According to Shaywitz, “learning disabilities are comparable to what in medicine are referred to as ‘infectious’ diseases, while dyslexia is akin to being diagnosed with a strep throat – a highly specific disorder in which the causative agent and evidence-based treatment are both known and validated.”

She said, “It is imperative that teachers and parents learn about the powerful science of dyslexia, know how to identify dyslexia early on and to provide evidence-based methods to teach dyslexic children to read. We must not give up on teaching reading and limit a child’s future options. Education must, and can be, aligned with science.”

Jules Johnson, founder of Decoding Dyslexia TN, and Jennifer Nagel, founder of the soon-to-be launched Dyslexia Spot, are two Knox County parents who have become advocates for recognizing and treating dyslexia. Johnson also serves on the Tennessee Dyslexia Legislative Alliance.

Both Johnson and Nagel have children with dyslexia, and have struggled to find the resources for their children. Tennessee schools do not specifically test for dyslexia, but they will do an evaluation to see if a child qualifies for services.

The trouble is that many children with dyslexia will not qualify for services or accommodations. The small percentages who do qualify are often not placed in a program that has been researched based specifically for dyslexia.

When asked about programs in Knox County schools, Johnson said, “Actually, KCS has a few programs in place now that are pretty good for elementary, but I would like to see them add more middle and high school programs.”

She adds, “This is just not about reversals! Does your child struggle with recognizing the letters of the alphabet?  Spelling? Left vs right? Tying shoes? Slow reader compared to same age peers?

“Those are the weaknesses, but also look for the strengths. Most children with dyslexia have large vocabularies, above-average creativity, and excellent engineering skills. For example, many can build Lego sets meant for children twice their age without ever looking at the directions.”

Nagel would like to see more schools use the very effective Orton-Gillingham (O-G) reading approach. It is language-based, multi-sensory, structured, sequential, cumulative, cognitive, and flexible. It employs visual, auditory, tactile and kinesthetic teaching techniques, and involves the explicit and systematic teaching of language sounds (phonemes) / phonemic awareness.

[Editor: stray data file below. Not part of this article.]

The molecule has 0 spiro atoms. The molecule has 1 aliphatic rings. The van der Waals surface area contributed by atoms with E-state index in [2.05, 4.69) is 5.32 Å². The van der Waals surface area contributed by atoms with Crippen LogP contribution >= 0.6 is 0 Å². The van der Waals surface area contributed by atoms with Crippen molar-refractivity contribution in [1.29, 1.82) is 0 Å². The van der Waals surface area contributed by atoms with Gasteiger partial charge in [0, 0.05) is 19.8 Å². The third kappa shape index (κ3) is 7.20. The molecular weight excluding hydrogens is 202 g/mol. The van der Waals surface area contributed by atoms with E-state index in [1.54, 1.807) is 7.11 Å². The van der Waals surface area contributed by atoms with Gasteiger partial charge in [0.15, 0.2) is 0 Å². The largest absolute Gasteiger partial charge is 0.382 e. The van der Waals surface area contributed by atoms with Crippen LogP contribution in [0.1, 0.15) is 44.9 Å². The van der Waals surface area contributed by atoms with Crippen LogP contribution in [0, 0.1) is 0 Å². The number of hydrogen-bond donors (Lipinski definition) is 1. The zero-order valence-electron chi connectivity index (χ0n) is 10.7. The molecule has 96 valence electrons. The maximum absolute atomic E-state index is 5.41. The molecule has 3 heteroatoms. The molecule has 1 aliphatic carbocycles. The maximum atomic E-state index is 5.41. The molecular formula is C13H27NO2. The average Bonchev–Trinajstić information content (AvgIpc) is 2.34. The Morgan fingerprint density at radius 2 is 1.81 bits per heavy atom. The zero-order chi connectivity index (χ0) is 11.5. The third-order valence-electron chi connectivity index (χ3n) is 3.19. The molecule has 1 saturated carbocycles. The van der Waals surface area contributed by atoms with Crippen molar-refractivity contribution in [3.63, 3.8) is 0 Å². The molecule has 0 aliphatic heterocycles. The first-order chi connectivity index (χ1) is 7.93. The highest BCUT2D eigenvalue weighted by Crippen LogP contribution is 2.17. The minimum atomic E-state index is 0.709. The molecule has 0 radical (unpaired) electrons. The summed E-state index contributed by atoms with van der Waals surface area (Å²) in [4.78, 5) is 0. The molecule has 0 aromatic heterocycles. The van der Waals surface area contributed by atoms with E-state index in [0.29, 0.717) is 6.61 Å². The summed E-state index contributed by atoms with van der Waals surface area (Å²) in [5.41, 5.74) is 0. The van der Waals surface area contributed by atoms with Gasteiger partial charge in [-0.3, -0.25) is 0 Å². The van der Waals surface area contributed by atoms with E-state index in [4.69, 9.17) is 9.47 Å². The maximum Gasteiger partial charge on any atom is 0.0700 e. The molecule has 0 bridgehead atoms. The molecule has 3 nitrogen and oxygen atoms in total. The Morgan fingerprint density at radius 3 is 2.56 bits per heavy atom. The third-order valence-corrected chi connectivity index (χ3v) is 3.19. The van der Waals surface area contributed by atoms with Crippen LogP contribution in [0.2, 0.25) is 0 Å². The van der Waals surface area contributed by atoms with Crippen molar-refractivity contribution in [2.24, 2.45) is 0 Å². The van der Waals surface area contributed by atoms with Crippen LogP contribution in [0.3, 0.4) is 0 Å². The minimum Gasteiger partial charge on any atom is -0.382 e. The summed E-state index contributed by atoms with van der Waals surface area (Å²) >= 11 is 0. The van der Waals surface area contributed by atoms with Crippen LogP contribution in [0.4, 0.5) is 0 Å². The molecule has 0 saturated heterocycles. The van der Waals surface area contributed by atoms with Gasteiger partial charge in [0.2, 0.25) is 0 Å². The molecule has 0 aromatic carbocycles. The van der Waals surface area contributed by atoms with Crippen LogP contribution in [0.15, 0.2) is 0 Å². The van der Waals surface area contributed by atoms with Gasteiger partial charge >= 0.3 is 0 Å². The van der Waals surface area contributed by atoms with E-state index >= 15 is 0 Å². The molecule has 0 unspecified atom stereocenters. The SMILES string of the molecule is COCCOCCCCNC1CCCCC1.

Johnson concludes, “We must identify these kids earlier. My child was not diagnosed until he was almost 8 years old. Dr Shaywitz says early intervention is key, and dyslexia can be identified at age 5.”

This week, Wednesday October 15 is recognized as National Dyslexia Awareness Day. The October 15 date was chosen to signify that 1 out of every 5 children has some form of dyslexia.

Although the official dyslexia color is silver, red was chosen for this day as part of the “redeem red” campaign. Too often, dyslexic relate the color red to the multiple corrections on their papers and tests. And, as Johnson says, “Children are the silver lining in sea of red ink.”

You are encouraged to wear red on October 15 to help spread awareness of dyslexia. If you would like more information, the Learning Ally website (learningally.org) has several useful tool, including an online dyslexia screener and free parent support specialists (they are not advocates, they just point parents to resources)

If you have questions or wish to get involved locally, contact Jennifer Nagel at jranagel@comcast.net.